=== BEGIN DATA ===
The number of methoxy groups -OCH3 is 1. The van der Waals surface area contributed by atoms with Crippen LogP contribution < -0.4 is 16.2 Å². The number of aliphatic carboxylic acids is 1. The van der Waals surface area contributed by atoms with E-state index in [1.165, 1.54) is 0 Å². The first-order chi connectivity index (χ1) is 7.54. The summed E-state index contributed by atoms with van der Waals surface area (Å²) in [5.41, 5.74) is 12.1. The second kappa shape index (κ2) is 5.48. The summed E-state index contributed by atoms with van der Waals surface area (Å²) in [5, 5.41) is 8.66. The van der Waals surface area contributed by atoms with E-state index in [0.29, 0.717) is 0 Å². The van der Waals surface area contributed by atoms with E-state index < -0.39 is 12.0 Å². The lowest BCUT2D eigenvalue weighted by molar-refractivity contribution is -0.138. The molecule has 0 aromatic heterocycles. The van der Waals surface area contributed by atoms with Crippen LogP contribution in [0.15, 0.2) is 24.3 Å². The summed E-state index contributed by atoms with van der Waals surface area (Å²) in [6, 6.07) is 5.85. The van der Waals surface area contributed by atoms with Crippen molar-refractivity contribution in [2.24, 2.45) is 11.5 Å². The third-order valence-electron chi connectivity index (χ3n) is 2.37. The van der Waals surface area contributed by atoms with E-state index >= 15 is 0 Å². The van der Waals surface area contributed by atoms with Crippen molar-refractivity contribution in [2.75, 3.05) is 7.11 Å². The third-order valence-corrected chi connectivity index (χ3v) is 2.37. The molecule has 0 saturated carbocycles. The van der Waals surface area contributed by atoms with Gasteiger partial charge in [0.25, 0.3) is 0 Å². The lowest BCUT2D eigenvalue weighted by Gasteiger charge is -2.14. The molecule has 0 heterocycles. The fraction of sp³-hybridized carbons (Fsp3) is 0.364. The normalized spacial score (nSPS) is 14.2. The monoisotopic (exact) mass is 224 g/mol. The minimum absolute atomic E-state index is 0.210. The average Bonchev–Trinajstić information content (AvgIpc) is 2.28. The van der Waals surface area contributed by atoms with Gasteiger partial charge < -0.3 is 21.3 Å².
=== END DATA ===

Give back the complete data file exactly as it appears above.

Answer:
The number of methoxy groups -OCH3 is 1. The van der Waals surface area contributed by atoms with Crippen LogP contribution < -0.4 is 16.2 Å². The number of aliphatic carboxylic acids is 1. The van der Waals surface area contributed by atoms with E-state index in [1.165, 1.54) is 0 Å². The first-order chi connectivity index (χ1) is 7.54. The summed E-state index contributed by atoms with van der Waals surface area (Å²) in [5.41, 5.74) is 12.1. The second kappa shape index (κ2) is 5.48. The summed E-state index contributed by atoms with van der Waals surface area (Å²) in [5, 5.41) is 8.66. The van der Waals surface area contributed by atoms with E-state index in [0.29, 0.717) is 0 Å². The van der Waals surface area contributed by atoms with E-state index < -0.39 is 12.0 Å². The lowest BCUT2D eigenvalue weighted by molar-refractivity contribution is -0.138. The molecule has 0 aromatic heterocycles. The van der Waals surface area contributed by atoms with Crippen LogP contribution in [0.15, 0.2) is 24.3 Å². The summed E-state index contributed by atoms with van der Waals surface area (Å²) in [6, 6.07) is 5.85. The van der Waals surface area contributed by atoms with Crippen molar-refractivity contribution in [2.24, 2.45) is 11.5 Å². The third-order valence-electron chi connectivity index (χ3n) is 2.37. The van der Waals surface area contributed by atoms with E-state index >= 15 is 0 Å². The van der Waals surface area contributed by atoms with Crippen molar-refractivity contribution in [2.75, 3.05) is 7.11 Å². The third-order valence-corrected chi connectivity index (χ3v) is 2.37. The molecule has 0 saturated carbocycles. The van der Waals surface area contributed by atoms with Gasteiger partial charge in [0.25, 0.3) is 0 Å². The lowest BCUT2D eigenvalue weighted by Gasteiger charge is -2.14. The molecule has 0 heterocycles. The fraction of sp³-hybridized carbons (Fsp3) is 0.364. The normalized spacial score (nSPS) is 14.2. The monoisotopic (exact) mass is 224 g/mol. The minimum absolute atomic E-state index is 0.210. The average Bonchev–Trinajstić information content (AvgIpc) is 2.28. The van der Waals surface area contributed by atoms with Gasteiger partial charge < -0.3 is 21.3 Å².